Choosing and Conditioning the Water in Your Aquarium
Written by Katherine Barrington
Learn about how to properly choose and condition the water you use in your freshwater aquarium.
As an aquarium hobbyist, it is your responsibility to keep your fish healthy. Not only do you need to provide them with adequate space and a healthy diet, but you also have to make sure that their tank environment meets their requirements. The single most important factor in the health of your fish is the quality of your water. Therefore, it is imperative that you choose your water source correctly and condition the water in an appropriate manner. This article will help you address both of these issues.
The most common source of tank water for aquarium hobbyists is simply the tap – the water that runs in your home. It is the easiest source to get your water from and in most cases, works just fine. However, the parameters of tap water can vary widely from location to location. You need to test your tap water for pH, gH, kH, and nitrates to understand exactly what is coming out of your tap. If the preferences of your fish are drastically different than your tap water’s parameters, you may need to use a different water source.
Remember to always use a dechlorinator/chloramine remover on your tap water if it comes from a municipal water supply because it has likely been treated with chemicals. These chemicals are meant to make tap water safe for humans, but they can be toxic for fish. If you prefer not to treat your tank water with chemicals, leaving the tap water out for 24 hours or so may be adequate to let some of the chlorine evaporate.
Brass Water Tap by Anita Martinz via Wikimedia Commons
One possible alternative to tap water is spring water. Spring water is useful if you need to lower the pH or the hardness of your aquarium’s water. The main drawbacks to spring water are its price and the fact that the mineral content varies widely from brand to brand. It is best to buy several different brands in the beginning and test each of them for pH, kH, and gH before picking the one that matches the preferences of your fish. One way to find a happy medium between your tap water and spring water is to mix the two -- this will also help cut the cost. When using bottled water, make sure it is not distilled (this means that all minerals have been removed) and that it hasn’t been treated with flavors, dyes or other additives.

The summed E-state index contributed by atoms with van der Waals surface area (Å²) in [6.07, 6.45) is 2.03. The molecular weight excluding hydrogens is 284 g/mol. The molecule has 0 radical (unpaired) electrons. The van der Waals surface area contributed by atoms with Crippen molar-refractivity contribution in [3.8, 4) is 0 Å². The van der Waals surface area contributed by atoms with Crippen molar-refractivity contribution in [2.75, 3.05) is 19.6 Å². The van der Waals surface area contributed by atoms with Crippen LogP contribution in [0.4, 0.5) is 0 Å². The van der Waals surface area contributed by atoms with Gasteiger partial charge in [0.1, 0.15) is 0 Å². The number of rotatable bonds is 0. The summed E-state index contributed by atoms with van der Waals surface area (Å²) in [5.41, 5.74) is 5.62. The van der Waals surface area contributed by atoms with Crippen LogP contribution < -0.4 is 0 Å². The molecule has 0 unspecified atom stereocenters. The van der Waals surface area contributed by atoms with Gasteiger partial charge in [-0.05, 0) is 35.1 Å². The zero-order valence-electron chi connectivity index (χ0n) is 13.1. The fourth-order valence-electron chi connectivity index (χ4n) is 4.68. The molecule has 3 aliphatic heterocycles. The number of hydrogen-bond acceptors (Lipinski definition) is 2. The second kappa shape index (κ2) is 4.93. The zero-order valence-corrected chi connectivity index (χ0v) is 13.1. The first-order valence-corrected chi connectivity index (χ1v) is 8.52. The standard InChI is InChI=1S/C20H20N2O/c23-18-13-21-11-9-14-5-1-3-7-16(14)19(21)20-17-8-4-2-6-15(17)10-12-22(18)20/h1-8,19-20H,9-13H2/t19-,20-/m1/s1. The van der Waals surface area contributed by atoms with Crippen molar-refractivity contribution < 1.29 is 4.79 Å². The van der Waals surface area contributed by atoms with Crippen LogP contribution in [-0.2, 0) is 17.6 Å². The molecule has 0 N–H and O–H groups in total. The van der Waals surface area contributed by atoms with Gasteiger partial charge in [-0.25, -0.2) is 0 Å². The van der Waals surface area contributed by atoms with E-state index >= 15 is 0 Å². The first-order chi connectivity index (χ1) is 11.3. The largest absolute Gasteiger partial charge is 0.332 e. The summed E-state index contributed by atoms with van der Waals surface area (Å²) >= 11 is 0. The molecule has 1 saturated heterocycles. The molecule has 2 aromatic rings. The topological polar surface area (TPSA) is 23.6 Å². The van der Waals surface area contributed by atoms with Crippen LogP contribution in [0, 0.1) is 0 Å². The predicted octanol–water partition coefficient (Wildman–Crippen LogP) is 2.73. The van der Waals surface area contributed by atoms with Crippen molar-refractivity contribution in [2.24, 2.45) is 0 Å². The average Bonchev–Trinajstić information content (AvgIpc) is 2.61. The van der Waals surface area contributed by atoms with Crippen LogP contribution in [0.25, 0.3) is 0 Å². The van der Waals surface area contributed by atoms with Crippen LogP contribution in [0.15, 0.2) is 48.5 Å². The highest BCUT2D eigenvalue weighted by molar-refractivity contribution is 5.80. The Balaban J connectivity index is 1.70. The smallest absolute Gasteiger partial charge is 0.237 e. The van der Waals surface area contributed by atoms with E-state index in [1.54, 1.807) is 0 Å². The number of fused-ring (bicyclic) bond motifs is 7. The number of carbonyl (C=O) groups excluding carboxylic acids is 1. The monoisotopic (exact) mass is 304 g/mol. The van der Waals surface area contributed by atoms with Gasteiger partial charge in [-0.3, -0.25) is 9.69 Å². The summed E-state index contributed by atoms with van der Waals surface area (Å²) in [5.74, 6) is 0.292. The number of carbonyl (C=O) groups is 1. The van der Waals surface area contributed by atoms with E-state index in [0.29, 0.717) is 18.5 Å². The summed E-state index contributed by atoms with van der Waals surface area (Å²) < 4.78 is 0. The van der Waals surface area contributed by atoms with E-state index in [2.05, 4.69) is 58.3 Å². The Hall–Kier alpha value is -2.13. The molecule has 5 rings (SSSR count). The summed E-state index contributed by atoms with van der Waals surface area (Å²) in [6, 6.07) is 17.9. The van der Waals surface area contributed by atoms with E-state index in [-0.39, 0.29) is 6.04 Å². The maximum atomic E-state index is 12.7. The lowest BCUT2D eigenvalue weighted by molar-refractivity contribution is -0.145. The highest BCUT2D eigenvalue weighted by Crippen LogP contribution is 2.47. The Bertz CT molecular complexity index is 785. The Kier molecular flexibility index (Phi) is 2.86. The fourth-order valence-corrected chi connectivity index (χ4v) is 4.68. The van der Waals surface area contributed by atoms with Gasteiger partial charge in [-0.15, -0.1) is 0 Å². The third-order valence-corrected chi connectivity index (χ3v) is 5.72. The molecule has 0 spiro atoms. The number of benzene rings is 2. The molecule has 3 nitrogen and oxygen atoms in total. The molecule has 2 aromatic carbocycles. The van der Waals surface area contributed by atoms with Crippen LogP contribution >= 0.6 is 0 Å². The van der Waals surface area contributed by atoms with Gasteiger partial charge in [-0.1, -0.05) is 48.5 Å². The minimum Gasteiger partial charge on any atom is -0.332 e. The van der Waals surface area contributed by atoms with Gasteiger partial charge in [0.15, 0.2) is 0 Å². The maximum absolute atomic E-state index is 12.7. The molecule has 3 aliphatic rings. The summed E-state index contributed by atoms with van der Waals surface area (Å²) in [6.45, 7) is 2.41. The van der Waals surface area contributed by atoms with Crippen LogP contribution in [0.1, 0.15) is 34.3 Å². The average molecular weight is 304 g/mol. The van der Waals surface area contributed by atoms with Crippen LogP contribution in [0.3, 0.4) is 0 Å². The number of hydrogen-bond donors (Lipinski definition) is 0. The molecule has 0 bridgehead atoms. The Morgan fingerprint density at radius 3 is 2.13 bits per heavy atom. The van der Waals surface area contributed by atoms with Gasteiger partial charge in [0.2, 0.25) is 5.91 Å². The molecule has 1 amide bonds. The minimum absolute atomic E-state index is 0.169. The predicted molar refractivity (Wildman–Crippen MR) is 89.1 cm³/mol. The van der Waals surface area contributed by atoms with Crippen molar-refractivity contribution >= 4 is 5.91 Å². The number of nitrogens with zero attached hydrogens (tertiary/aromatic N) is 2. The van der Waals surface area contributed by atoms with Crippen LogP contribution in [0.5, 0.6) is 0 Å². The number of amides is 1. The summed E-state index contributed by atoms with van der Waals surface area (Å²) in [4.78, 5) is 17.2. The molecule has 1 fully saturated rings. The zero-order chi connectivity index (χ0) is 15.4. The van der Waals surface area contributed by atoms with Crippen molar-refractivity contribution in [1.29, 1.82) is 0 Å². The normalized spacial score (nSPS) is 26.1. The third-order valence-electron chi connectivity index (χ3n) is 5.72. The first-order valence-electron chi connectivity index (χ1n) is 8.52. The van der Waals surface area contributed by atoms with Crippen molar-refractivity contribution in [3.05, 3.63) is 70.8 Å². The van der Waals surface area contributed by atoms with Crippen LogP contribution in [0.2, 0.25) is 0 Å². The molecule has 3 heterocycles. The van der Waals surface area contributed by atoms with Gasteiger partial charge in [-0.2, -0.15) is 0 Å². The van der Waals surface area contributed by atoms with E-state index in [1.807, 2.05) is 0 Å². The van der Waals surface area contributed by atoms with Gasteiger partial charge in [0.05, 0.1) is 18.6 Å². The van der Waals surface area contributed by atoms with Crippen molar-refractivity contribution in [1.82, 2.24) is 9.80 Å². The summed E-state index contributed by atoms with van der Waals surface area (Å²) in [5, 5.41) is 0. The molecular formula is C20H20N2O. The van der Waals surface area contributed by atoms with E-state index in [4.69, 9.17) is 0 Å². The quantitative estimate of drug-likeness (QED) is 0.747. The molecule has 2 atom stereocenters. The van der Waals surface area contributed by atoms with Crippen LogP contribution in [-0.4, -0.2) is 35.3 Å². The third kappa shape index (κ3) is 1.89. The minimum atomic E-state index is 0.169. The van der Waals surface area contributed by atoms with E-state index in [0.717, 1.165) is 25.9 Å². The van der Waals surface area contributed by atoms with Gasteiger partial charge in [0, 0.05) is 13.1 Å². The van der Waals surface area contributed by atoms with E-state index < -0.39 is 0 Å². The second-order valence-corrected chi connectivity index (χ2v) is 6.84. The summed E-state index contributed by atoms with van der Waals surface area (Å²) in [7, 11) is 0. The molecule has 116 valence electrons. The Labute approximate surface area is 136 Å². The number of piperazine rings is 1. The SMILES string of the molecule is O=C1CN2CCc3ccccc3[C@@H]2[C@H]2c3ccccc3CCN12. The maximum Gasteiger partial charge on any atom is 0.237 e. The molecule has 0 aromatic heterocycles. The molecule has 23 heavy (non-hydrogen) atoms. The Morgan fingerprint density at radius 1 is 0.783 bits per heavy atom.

Reverse Osmosis Water
Another choice is reverse osmosis water. Reverse osmosis is the process by which pressure is applied to a concentrated solution to force it through a membrane. The membrane will allow the water molecules through, but will block larger molecules such as minerals and other contaminants. There are several membrane types used for reverse osmosis:
● Cellulose Tri-Acetate (CTA) – CTA membranes are made of organic materials and produce less pure (remove 88% - 94% of impurities) water than the other two membranes. They do not get rid of chlorine from the water so you would still need to use a dechlorinator or leave your water sitting out for 24 hours.
● Thin Film Composite (TFC) – TFC membranes are made of synthetic materials and remove 94% - 98% of impurities.
● High Removal Membranes – High Removal Membranes are made of synthetic materials and remove 97.5% - 99% of impurities. These membranes are very good at removing silicates.